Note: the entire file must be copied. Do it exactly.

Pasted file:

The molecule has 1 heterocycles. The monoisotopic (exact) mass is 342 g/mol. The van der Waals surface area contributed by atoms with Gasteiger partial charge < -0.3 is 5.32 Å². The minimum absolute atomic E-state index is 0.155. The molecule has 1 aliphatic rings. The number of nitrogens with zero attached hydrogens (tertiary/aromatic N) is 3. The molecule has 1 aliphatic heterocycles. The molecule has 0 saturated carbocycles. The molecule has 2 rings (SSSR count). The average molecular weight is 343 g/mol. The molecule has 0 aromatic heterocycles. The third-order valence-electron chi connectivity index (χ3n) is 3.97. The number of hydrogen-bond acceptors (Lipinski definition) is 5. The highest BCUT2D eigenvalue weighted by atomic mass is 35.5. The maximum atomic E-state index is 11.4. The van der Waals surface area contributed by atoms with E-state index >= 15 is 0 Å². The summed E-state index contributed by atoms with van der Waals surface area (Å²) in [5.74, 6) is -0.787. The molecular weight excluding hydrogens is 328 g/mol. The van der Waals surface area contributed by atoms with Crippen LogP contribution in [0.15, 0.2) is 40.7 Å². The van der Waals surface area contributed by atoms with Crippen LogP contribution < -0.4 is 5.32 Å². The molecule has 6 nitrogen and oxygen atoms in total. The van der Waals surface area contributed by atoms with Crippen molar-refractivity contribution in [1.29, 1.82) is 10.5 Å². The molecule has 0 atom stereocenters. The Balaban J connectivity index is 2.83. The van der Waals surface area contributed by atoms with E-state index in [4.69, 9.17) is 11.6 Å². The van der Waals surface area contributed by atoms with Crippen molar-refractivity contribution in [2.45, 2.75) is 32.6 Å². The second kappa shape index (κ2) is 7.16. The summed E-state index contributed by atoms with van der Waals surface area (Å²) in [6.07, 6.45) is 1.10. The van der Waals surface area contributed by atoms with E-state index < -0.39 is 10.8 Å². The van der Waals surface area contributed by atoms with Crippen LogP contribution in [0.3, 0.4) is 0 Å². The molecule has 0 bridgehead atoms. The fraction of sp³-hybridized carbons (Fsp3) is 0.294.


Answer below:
The molecule has 1 heterocycles. The monoisotopic (exact) mass is 342 g/mol. The van der Waals surface area contributed by atoms with Gasteiger partial charge < -0.3 is 5.32 Å². The minimum absolute atomic E-state index is 0.155. The molecule has 1 aliphatic rings. The number of nitrogens with zero attached hydrogens (tertiary/aromatic N) is 3. The molecule has 1 aliphatic heterocycles. The molecule has 0 saturated carbocycles. The molecule has 2 rings (SSSR count). The average molecular weight is 343 g/mol. The molecule has 0 aromatic heterocycles. The third-order valence-electron chi connectivity index (χ3n) is 3.97. The number of hydrogen-bond acceptors (Lipinski definition) is 5. The highest BCUT2D eigenvalue weighted by atomic mass is 35.5. The maximum atomic E-state index is 11.4. The van der Waals surface area contributed by atoms with E-state index >= 15 is 0 Å². The summed E-state index contributed by atoms with van der Waals surface area (Å²) in [5.74, 6) is -0.787. The molecular weight excluding hydrogens is 328 g/mol. The van der Waals surface area contributed by atoms with Crippen LogP contribution in [0.15, 0.2) is 40.7 Å². The van der Waals surface area contributed by atoms with Crippen LogP contribution < -0.4 is 5.32 Å². The molecule has 6 nitrogen and oxygen atoms in total. The van der Waals surface area contributed by atoms with Crippen molar-refractivity contribution in [1.29, 1.82) is 10.5 Å². The molecule has 0 atom stereocenters. The Balaban J connectivity index is 2.83. The van der Waals surface area contributed by atoms with E-state index in [4.69, 9.17) is 11.6 Å². The van der Waals surface area contributed by atoms with Crippen molar-refractivity contribution in [2.45, 2.75) is 32.6 Å². The second kappa shape index (κ2) is 7.16. The summed E-state index contributed by atoms with van der Waals surface area (Å²) in [6.07, 6.45) is 1.10. The van der Waals surface area contributed by atoms with E-state index < -0.39 is 10.8 Å². The van der Waals surface area contributed by atoms with Crippen LogP contribution in [0.3, 0.4) is 0 Å². The molecule has 0 bridgehead atoms. The fraction of sp³-hybridized carbons (Fsp3) is 0.294.